The Central Bank of Kenya (CBK) has been granted extended authority by Members of Parliament to scrutinize not only directors and senior managers but also beneficial owners of banks.
This move comes as part of a legislative update aimed at bolstering the regulation of reporting institutions in matters concerning anti-money laundering, terrorism financing, and proliferation financing (availing resources to be used in the acquisition, manufacture or possession of weapons).
The adjustment, made through modifications to the Central Bank of Kenya Act, involves amendments to the Proceeds of Crime and Anti-Money Laundering Act of 2009.
Under the revised law, CBK is empowered to oversee, supervise, and ensure adherence to compliance measures related to anti-money laundering, terrorism financing, and proliferation financing for all reporting institutions governed by the Central Bank’s regulations.
This oversight also encompasses proposed significant shareholders, beneficial owners, directors, and senior officers of these reporting institutions as reported by Business Daily.
Presently, reporting institutions, including banks, are obligated to alert the Financial Reporting Centre (FRC) about suspicious financial transactions, particularly those involving covert business proprietors with political or criminal affiliations. The recent proposal by the Cabinet raised the threshold for cash disclosures from Ksh1.4 million to Ksh2.1 million.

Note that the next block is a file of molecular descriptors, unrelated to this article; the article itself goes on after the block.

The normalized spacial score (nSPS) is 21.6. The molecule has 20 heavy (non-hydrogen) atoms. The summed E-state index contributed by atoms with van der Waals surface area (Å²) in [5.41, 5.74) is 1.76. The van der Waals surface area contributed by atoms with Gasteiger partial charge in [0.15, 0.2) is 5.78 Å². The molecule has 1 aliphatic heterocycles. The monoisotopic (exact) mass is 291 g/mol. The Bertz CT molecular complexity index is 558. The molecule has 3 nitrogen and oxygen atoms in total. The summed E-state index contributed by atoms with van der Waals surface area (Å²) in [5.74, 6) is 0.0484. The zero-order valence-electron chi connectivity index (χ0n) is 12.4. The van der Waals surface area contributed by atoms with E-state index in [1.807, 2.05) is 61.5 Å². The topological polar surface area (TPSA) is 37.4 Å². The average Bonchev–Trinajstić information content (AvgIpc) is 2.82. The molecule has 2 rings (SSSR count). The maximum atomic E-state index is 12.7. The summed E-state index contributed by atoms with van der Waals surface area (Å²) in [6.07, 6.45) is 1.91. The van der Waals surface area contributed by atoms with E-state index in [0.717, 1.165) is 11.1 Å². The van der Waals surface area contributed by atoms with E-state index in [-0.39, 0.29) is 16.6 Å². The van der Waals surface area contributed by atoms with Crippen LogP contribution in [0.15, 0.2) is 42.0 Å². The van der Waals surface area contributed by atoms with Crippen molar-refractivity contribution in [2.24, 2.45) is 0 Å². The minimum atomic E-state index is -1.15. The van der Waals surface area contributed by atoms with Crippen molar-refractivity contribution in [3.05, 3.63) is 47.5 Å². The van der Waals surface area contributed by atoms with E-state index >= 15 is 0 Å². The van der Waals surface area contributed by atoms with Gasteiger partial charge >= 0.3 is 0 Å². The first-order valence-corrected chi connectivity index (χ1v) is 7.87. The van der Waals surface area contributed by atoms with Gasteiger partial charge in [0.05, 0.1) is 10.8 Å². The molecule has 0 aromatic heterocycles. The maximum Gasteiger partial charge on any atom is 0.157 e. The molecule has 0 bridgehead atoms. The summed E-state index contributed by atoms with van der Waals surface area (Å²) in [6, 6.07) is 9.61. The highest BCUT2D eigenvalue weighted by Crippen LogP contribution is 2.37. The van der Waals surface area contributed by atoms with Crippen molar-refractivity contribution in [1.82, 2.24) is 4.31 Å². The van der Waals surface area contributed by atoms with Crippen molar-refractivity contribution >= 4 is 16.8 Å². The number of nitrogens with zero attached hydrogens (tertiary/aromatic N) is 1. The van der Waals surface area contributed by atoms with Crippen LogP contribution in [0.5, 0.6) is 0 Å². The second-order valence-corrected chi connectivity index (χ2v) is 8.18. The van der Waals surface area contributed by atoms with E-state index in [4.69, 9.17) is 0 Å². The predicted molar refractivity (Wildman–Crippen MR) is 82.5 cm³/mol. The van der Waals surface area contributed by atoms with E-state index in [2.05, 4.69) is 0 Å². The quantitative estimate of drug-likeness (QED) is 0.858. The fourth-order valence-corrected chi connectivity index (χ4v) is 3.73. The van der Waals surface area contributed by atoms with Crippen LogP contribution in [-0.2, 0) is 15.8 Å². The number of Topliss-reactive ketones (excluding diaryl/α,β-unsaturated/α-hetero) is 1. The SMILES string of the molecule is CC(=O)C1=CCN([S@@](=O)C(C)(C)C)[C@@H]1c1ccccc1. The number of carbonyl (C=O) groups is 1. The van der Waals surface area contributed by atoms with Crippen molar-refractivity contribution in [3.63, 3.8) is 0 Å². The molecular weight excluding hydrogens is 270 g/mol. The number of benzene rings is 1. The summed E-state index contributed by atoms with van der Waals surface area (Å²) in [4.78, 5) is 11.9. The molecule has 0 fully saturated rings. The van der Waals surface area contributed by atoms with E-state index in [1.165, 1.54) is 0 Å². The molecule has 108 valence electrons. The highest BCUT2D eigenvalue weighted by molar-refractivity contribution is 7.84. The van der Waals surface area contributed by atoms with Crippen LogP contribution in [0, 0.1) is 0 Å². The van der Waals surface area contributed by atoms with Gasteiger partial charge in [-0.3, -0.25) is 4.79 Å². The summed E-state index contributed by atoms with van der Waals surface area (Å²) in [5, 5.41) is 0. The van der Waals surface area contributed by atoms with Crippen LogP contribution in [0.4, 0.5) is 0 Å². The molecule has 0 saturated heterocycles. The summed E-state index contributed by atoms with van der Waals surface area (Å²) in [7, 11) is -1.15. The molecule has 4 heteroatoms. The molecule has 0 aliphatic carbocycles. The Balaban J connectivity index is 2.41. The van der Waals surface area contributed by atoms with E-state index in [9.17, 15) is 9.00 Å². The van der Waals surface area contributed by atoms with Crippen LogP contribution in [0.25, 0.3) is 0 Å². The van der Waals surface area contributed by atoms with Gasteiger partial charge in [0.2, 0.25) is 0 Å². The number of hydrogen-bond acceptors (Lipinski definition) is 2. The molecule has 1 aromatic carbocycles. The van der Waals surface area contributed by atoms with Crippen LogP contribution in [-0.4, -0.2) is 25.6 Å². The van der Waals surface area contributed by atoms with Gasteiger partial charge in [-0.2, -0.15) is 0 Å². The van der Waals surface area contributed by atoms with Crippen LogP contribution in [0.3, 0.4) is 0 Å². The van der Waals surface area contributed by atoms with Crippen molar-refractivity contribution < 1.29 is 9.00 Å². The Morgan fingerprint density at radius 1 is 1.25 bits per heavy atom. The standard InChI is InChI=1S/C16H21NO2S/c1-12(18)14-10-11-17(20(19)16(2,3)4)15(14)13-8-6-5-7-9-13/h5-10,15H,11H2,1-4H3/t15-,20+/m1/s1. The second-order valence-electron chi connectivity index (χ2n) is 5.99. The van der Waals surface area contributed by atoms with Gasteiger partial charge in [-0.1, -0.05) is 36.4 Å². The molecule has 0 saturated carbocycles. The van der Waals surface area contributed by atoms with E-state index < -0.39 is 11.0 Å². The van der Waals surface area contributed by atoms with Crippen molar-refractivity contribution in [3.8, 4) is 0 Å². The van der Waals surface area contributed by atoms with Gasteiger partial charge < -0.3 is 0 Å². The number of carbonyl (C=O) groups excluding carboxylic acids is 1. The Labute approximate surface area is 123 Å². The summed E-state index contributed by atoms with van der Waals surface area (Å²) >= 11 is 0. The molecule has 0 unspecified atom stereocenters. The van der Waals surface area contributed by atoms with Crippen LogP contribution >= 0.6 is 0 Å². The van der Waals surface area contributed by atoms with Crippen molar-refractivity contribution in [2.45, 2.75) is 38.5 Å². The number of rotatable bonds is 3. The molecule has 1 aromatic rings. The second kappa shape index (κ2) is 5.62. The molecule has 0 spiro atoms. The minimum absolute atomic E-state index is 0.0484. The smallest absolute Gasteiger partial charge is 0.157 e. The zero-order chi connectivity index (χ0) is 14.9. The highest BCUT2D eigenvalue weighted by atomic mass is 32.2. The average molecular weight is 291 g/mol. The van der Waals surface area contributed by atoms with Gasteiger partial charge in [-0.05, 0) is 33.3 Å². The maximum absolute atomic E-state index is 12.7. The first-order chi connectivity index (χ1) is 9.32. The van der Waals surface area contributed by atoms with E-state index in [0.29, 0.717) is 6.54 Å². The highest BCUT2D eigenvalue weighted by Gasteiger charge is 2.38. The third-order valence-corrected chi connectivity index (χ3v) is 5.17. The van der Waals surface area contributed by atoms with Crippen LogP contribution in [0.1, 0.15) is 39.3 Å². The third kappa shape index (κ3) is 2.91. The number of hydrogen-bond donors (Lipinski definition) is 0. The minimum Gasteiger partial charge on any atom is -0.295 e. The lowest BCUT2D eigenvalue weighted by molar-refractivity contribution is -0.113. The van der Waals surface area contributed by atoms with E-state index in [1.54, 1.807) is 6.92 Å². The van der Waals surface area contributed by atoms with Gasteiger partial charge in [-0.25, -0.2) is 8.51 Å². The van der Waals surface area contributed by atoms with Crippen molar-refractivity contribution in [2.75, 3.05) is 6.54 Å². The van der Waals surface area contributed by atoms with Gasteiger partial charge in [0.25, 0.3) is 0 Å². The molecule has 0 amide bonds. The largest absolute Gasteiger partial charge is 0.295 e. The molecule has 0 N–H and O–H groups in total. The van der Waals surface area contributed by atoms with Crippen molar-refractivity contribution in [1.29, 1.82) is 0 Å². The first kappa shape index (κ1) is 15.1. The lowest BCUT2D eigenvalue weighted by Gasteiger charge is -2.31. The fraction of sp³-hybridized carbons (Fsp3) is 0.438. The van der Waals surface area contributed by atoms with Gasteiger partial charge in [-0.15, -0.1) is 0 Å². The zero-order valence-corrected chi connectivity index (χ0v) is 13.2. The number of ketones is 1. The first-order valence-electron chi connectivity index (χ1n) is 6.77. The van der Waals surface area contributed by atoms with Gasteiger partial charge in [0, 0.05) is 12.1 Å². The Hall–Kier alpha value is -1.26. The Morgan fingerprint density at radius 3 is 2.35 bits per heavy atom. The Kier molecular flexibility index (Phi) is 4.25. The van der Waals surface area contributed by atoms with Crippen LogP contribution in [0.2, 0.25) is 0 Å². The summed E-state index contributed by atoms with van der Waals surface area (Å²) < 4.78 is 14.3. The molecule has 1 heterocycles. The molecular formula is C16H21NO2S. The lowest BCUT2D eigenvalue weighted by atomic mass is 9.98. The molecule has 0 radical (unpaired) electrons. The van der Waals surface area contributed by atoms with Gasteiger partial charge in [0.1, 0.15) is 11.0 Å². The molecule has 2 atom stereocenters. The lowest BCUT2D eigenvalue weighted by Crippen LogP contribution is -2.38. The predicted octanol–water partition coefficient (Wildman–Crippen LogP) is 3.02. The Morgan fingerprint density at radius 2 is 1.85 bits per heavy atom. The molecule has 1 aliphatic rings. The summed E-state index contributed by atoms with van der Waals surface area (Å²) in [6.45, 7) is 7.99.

The modified CBK Act, put forth by Molo MP Kuria Kimani, the chairperson of the Finance and National Planning Committee, introduces a range of measures. These include on-site inspections, off-site surveillance, and comprehensive supervision of reporting institutions and their affiliated groups.
CBK is also granted the authority to demand the submission of documents or information necessary to fulfill its supervisory role according to the Proceeds of Crime and Anti-Money Laundering Act of 2009.
The amended law also grants CBK the ability to impose monetary, civil, or administrative penalties for any breaches related to anti-money laundering, terrorism financing, and proliferation financing objectives.
Furthermore, CBK can require financial institutions and designated non-financial businesses and professions to collaborate and exchange information to enhance anti-money laundering and counter-terrorism financing efforts.
Parliamentarians have intensified the penalties for violations related to money laundering and terrorism financing. The new law stipulates that no money remittance, foreign exchange bureau, digital credit provider, or individual shall disregard or fail to adhere to any provisions of the Proceeds of Crime and Anti-Money Laundering Act of 2009, or any associated regulations, guidelines, rules, directions, or instructions.
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In the event of non-compliance, institutions violating the law could face fines not exceeding Ksh5 million, while individuals may incur fines of up to Ksh1 million. Additionally, reporting institutions and individual directors could be liable for an additional penalty not surpassing Ksh200,000 for each day or part thereof during which the non-compliance persists.